Master your Android phone.
Customize your phone to better suit your needs.
Android phones come in a wide variety of shapes and sizes, but within, they all run the same basic operating system. That Android code includes settings that let you tailor your smartphone to your needs. In this guide, we collected 24 lesser-known customizations for you to toy with.
Before we start, a quick caveat: Although the same Android code runs all of these phones, manufacturers often modify the operating system by slapping a software skin on top. Our instructions specifically apply to the current stock version Android, 8.0 Oreo, which you’ll find on Google’s latest Pixel phones. However if you own a phone that runs a different version of Android, you can still apply these settings—you just have to rummage around a little more to find them.
1. Increase font size
You don’t have to squint and strain your eyes when viewing Android screens: Open the Settings app and choose Display, followed by Font size, to make adjustments. Drag the pointer along the slider to make changes, and check the preview window to see what the end result will look like. Once you set the Android font size, most apps will apply it.
2. Make sure you can find your phone
Worried about losing your phone? To maximize your chances of recovering a missing device, make sure to activate Android’s built-in tracking system: Open Settings, go to Security & location, and tap Find My Device. After that, if you should misplace your phone, head to this page in any browser and log in to your Google account. You’ll be able to view your handset’s location on a map, among other options. For more details, check out our guide to finding a lost phone.
3. Tweak the Quick Settings panel
Drag two fingers down from the top of the screen, and you’ll open Android’s Quick Settings panel, which provides immediate access to settings such as Wi-Fi, Bluetooth, and flashlight mode. These shortcuts are useful, but you can make them even handier by customizing which ones show up and the order in which they appear. Open the panel, tap the pen icon on the lower left, and you’ll be able to add shortcuts and drag the icons into a new arrangement.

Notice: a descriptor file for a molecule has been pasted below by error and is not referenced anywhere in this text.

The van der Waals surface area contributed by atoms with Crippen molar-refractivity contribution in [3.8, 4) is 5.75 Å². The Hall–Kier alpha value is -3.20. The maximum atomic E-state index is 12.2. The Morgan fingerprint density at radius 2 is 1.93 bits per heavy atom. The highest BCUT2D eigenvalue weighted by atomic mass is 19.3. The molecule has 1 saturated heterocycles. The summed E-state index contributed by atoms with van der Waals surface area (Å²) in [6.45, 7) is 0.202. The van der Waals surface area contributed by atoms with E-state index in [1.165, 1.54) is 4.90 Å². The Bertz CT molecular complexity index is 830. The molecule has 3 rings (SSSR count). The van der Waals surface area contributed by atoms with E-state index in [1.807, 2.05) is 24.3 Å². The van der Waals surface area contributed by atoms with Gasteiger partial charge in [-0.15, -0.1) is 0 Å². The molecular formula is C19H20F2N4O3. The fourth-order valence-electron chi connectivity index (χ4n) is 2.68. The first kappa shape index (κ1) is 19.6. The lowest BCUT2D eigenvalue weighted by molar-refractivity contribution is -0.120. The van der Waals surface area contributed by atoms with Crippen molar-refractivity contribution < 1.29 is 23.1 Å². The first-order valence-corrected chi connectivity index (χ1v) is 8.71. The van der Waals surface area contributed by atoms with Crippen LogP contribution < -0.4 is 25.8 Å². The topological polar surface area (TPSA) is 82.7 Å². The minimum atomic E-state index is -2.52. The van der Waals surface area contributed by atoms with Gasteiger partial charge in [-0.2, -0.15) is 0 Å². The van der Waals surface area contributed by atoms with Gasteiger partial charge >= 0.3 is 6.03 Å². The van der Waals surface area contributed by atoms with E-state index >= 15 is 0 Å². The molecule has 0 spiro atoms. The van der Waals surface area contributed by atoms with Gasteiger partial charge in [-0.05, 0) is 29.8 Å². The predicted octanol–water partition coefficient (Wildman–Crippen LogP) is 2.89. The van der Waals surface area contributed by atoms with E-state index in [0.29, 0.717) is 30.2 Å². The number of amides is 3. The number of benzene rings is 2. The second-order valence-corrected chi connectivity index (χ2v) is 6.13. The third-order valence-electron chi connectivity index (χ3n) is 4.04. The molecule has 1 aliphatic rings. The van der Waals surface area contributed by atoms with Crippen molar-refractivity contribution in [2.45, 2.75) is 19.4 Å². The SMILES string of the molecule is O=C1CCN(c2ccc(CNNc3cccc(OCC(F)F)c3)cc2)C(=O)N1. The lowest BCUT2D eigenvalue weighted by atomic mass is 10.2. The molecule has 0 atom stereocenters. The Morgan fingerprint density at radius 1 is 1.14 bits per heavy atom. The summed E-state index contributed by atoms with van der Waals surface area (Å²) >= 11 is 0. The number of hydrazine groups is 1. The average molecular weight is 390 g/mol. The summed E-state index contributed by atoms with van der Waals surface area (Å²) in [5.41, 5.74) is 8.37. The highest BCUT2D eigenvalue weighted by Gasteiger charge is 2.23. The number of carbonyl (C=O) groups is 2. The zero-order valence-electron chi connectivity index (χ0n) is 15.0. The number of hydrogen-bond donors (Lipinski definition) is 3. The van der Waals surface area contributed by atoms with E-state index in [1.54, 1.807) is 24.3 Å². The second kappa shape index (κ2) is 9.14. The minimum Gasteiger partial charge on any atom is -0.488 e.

4. Reduce data usage
Android includes a built-in system to limit how much data background apps can gobble up (at least when you’re not connected to Wi-Fi). This mode will affect different apps in various ways—for example, in a browser, images might not show up unless you tap on them. To switch on this handy feature, open Settings and pick Network & internet, then Data usage, then Data Saver.
5. Stop new apps from creating shortcuts
By default, when you install an app, it automatically appears as a shortcut on one of your phone’s home screens. This allows you to quickly launch a new app, but it can also clutter up your interface. To disable this default, perform a long press on any blank part of a home screen. When a menu pops up, choose Home Settings and turn off the Add icon to Home screen option. Note: This setting used to appear in the Play Store app, but in Android 8.0 Oreo, you can now access it from any home screen.
6. Rotate the home screens
Within an app, you can turn your phone to switch the view from portrait to landscape or vice versa. But the home screen doesn’t come with the same default—you have to turn this option on. Return to the Home Settings screen discussed in the previous tip. Here, you can choose whether or not the home screens rotate with the phone by turning Allow Homescreen rotation on or off. Note: You won’t be able to access this option (it will appear grayed out) if you’ve locked the orientation of your phone. To restore this ability, you must unlock your screen orientation: Open Settings, go to Display, and change the Auto-rotate screen option.
7. Project your phone on a bigger screen
Android now comes with built-in casting, so you can mirror the screen on any monitor or television equipped with a Chromecast device. Although many apps have their own Chromecast buttons, you can also project any screen or app from the Settings. Just go to Connected devices and select Cast.
8. Change app permissions